Fresh eyes

Let your photography create the best image for your brand

let your photography make the best image for your brand

Written by Dan Hooton,
Designer at Freshfield

The world of marketing has changed. But the old saying ‘that a picture says a thousand words’ still remains true today. Whether it be for print, website, social media or PR, the demand for visual content has never been so great.

However, in a world where good kit is readily available to everyone with a smart phone or camera, you’d have thought we’d be up to our eyes in quality original images.

But anyone who works in marketing communications will tell you that quantity certainly does not equal professional quality.

Here are five pieces of advice I regularly share with my clients when talking about photography.

1. Avoid DIY

In the early 2000s, the price of good quality digital cameras came down and we’ve since seen the rise of smart phones, resulting in businesses buying camera kit and going it alone.

If you don’t know what you’re doing, the DIY option is a recipe for a design disaster. We’ve all seen arms cut off, blurred images and people blinking when a £200 camera is passed to the marketing executive. The cost of getting a professional is nominal compared to the damage a poor quality image will incur on your brand.

2. The custom fit

If you need a unique image to fit with a specific brand message or PR story, usually only a custom, professional photo will do.

While there are often budget constraints in hiring a professional photographer, a great photograph can make a message or product famous by becoming synonymous with the brand. Think of Patek Philippe’s famous ‘father and son’ campaign which helped the brand espouse its message about craftsmanship, quality and longevity.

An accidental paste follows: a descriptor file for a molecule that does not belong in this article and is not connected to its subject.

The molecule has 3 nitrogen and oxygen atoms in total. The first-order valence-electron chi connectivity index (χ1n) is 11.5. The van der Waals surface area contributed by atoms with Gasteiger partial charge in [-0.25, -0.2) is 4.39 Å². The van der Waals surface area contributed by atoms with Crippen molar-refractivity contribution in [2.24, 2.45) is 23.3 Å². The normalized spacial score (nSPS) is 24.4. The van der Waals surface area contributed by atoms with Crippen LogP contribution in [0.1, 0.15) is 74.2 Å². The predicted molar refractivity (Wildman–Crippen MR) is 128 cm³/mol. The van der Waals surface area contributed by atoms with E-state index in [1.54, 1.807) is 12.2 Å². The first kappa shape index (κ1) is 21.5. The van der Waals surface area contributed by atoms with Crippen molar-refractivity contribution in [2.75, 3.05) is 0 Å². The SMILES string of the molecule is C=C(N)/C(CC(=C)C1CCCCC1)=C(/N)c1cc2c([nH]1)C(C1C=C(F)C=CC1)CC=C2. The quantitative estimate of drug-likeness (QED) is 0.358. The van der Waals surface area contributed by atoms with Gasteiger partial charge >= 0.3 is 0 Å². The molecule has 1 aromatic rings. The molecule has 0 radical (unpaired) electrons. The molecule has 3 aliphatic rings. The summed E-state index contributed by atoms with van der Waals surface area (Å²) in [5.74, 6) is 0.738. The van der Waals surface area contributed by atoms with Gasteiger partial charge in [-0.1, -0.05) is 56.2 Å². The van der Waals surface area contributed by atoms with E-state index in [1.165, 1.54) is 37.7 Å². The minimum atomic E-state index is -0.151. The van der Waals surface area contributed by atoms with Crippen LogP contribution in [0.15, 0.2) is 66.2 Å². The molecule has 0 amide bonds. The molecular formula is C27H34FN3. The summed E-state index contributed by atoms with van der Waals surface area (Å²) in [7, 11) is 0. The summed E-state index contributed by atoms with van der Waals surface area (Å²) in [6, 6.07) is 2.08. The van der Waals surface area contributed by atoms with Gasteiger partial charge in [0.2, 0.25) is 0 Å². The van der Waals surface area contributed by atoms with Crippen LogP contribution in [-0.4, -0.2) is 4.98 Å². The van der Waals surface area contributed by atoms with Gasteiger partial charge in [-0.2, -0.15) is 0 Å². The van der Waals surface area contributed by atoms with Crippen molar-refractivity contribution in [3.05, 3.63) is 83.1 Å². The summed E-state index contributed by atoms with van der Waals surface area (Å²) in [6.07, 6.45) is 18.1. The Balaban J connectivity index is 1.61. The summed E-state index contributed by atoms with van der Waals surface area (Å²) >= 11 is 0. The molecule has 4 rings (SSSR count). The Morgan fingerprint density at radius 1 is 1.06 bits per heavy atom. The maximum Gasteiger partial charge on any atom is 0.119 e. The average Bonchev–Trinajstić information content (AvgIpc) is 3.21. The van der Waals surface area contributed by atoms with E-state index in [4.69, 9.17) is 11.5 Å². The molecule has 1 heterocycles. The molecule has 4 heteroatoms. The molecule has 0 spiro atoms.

Professional photography isn’t just for high-end fashion brands. Even a relatively small advertising campaign run by a provincial accountancy practice could benefit from original photos. For example, quality images of local landmarks might help the firm communicate its knowledge, reach and influence in the local marketplace.

It is always preferable to use custom photography or artwork whenever possible to ensure you have individuality.

3. Stock photography not stock thinking

Stock photography enables businesses to re-use images multiple times across marketing collateral.  But use of stock photography often comes with stock thinking. For example, if you’re searching using generic key words like ‘business’ or ‘divorce’, you will often come up with drab pictures of men in suits shaking hands. This means a certain amount of creative thinking has to be used to search out stock images that offer something new or that aren’t as blindingly obvious. This is why you might see a picture of stormy seas in an advert about life insurance, as it can represent people’s fears about trouble ahead or an uncertain future.

Again, you have to tread with caution here. It’s quite possible that your competitors have already had the same thought process, or that you use an image that is so abstract it doesn’t fit with the message. Also, be consistent and have a theme. You can easily create an effect on your images to make them bespoke to you.

The choice of whether to go with stock images or custom photography will depend on the requirements of a specific brief and there are pros and cons to both options. The main objective is to avoid falling into the trap of low-budget, low quality imagery.

4. Do your research

It’s no use spending time and money on a photo if your competitor has used the same one. This can often be the case when using stock photography. It is important to keep tabs on your competitors to avoid embarrassing mishaps. Plus make sure you know the royalty right on use of images to avoid unnecessary embarrassment and cost. Only last week, we were approached by a business that had received a warning letter after innocently using an image from the internet without consent.

5. Learn the basics for social media

Social media offers a great opportunity to capture visual stories and moments to share with your community. But all too often, photos can be poor. Understanding the basics of taking a high quality image will give those responsible for community management the skills to visually represent your brand and create a polished and sharp corporate image.

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